Brain Pickings

Posts Tagged ‘vintage’

19 AUGUST, 2011

Savoy Cocktail Book: Retro Recipes for Drinks from the 1920s-1930s

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Derby Fizzes, Gin Daisies, Harvard Coolers, and other Prohibition-era treats for your next dinner party.

For all its blessings and fascinations, retromania is easily at its most delicious when it comes to vintage food and drink, from the cocktails of Mad Men to yesteryear’s bizarre food concoctions. But there’s hardly a better way to add some vintage class to your life than with the Savoy Cocktail Book — a compendium of drink recipes from the 1920s and 30s when Prohibition-dodging Americans visited London’s iconic Savoy bar for “tea-dances” and “mixed drinks” shaken and stirred by iconic American barman Harry Craddock, who invented the White Lady and popularized the Dry Martini. Originally published in 1930, the book features 750 of Craddock’s most beloved recipes, from Slings to Smashes, Fizzes to Flips, alongside stunning art-deco illustrations that capture the era’s elegance and sophistication.

Currently out of print but snaggable used on Amazon, the Savoy Cocktail Book is at once a priceless time-capsule of a long-gone era and a powerful weapon for impressing your guests at your next dinner party.

via How To Be A Retronaut

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19 AUGUST, 2011

Mod Odyssey: How The Beatles Revolutionized Animation in 1968

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From Homer to John Lennon, or what the “psychedelic 60s” can teach us about creativity in animation.

Animated music videos are about as common today as photos of cats on the internet and, tragically often, not that much more original. But there was a time when they were a pinnacle of creative innovation, breaking entirely new ground. Earlier this year, we looked at the work of 5 early animation pioneers who changed the course of animated storytelling, and today we turn to the intersection of film and music with Mod Odyssey, a fascinating featurette on the making of The Beatles’ groundbreaking 1968 animated feature film, Yellow Submarine. More than a decade before Pixar, the film was not only a technical feat of animation execution but also a seminal work in bringing more attention to animation as a serious art form, both for audiences and for creators.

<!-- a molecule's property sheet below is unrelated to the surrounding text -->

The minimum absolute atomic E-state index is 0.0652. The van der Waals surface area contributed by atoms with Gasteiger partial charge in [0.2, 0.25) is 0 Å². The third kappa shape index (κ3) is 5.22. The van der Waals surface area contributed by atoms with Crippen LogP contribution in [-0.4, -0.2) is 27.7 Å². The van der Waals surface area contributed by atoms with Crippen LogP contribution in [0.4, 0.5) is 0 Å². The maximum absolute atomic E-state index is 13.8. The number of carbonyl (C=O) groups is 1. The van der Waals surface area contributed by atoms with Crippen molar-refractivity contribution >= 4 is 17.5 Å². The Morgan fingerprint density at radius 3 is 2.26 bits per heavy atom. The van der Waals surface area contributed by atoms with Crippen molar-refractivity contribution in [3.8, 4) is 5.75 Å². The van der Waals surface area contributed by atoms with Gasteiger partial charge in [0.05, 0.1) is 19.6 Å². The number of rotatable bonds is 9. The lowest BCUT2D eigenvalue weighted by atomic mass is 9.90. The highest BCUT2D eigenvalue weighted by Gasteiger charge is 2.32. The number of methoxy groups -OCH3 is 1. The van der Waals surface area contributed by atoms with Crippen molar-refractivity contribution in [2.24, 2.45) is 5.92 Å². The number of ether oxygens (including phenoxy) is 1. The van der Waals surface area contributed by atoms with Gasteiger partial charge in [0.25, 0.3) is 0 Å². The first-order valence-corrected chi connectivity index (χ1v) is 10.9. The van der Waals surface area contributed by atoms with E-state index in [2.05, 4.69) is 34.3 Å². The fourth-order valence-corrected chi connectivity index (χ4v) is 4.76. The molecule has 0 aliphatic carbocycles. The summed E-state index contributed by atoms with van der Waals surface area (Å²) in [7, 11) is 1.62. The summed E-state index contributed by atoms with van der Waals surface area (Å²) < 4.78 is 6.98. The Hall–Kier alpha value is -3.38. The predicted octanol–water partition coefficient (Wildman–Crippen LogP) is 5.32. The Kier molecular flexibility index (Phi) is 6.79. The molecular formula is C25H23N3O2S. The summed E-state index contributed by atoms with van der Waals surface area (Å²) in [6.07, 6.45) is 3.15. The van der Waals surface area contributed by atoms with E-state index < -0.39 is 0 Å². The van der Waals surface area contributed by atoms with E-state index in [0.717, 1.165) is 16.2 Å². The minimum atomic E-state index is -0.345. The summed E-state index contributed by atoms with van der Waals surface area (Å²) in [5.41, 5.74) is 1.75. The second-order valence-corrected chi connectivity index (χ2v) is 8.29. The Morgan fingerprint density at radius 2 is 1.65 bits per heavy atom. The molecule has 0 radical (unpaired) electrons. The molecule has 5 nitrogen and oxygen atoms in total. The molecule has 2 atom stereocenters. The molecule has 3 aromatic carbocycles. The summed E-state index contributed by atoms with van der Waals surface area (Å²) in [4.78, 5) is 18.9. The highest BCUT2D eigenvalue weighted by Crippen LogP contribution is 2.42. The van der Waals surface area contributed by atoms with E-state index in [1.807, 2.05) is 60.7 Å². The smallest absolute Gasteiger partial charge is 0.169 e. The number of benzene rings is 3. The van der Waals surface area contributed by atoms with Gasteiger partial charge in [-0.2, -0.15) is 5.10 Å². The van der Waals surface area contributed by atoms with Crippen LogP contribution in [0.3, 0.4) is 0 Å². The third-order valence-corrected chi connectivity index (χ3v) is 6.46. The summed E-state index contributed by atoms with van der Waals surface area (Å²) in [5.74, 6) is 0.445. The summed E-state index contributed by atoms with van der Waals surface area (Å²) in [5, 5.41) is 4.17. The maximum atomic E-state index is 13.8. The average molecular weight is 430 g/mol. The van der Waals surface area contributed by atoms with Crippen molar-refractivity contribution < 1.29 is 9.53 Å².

For the first time in screen history, extremely real and enormously famous people were going to be animated into a feature film.”

‘Yellow Submarine’ breaks new ground in the art of animation. Just as Swift and Carroll changed the history of literature, as Chagall and Picasso brought new life to art, The Beatles are revitalizing the art of animation. It’s a truly mod world, where medium and message meld — the new art of the psychedelic 60s.”

For more on animating Lennon, don’t forget the excellent and timeless I Met The Walrus, recorded the year after Yellow Submarine and animated 39 years later.

via Dangerous Minds

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15 AUGUST, 2011

A Brief History of Menu Design, 1850-1985

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What vintage restaurants reveal about the economy, creative influences and the evolution of foodie culture.

Last week, the fine folks at Under Consideraton launched Art of the Menu — an ambitious showcase of outstanding menus from around the world. But, as we know, all creativity builds on what came before, which brings us to today’s release of Menu Design in America: 1850-1985 by design writer extraordinaire Steven Heller (previously), Esquire food columnist John Mariani, cultural anthropologist and graphic design historian Jim Heimann, and high-end publisher Taschen (previously) — a delicious history of menu creativity, featuring nearly 800 vibrant illustrated examples of menu ephemera, alongside photographs of restaurants, that together tell the rich and fascinating story of eating out in America.

Apart from the incredible design history, Menu Design in America: 1850-1985 doubles as a curious tracker of American inflation, both economic (who’s in for a $1.50 fine-dining lunch?) and of culinary claims (how did we go from simple and to-the-point food descriptions to foofy foodie-speak?). But however you look at it, the 360-page mega-tome is a rare chronicle of creative evolution and a priceless piece of cultural history.

Images via Taschen

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